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Graffiti

There are several ways of entering data into a personal digital assistant ( PDA ) such as the well-known Palm . One approach is to use a writing instrument called a stylus, which resembles a pen without ink, to write alphabetic and numeric characters on the screen. The PDA recognizes these characters as if they were keyboard entries. Graffiti is the trade name for the specialized set of characters that the Palm recognizes. The program that allows input using this set of characters is also called Graffiti. (In Italian, a graffito is a scribbling; the plural form is often used to describe the scribblings people do on walls, fences, subways, and so forth.)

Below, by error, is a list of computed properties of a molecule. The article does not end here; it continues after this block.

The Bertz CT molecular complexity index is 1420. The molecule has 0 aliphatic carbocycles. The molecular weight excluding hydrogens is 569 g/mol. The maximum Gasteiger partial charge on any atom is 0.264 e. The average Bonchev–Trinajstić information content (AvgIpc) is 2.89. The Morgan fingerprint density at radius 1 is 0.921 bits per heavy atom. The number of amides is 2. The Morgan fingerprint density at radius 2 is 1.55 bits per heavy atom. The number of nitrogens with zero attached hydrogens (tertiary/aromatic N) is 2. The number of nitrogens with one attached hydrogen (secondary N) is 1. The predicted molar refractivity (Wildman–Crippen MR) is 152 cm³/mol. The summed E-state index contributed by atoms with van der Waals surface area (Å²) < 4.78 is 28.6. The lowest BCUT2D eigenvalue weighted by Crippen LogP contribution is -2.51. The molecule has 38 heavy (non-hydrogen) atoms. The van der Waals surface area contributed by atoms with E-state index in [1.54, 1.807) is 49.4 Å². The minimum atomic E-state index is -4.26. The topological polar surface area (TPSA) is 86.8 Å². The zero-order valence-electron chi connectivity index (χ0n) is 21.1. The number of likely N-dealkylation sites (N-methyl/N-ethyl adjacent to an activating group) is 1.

The main difference between Graffiti and conventional handwriting is the fact that all the characters must consist of a single continuous stroke of the stylus. For some letters this makes little or no difference, for example, uppercase G, R,and I. For a few letters, Graffiti is significantly different than conventional handwriting. Examples are A, F, and T. It takes practice to get used to this modified set of characters, but most people can master it in a few hours.

The illustration is an example of the word GRAFFITI written in Graffiti.

This was last updated in March 2008

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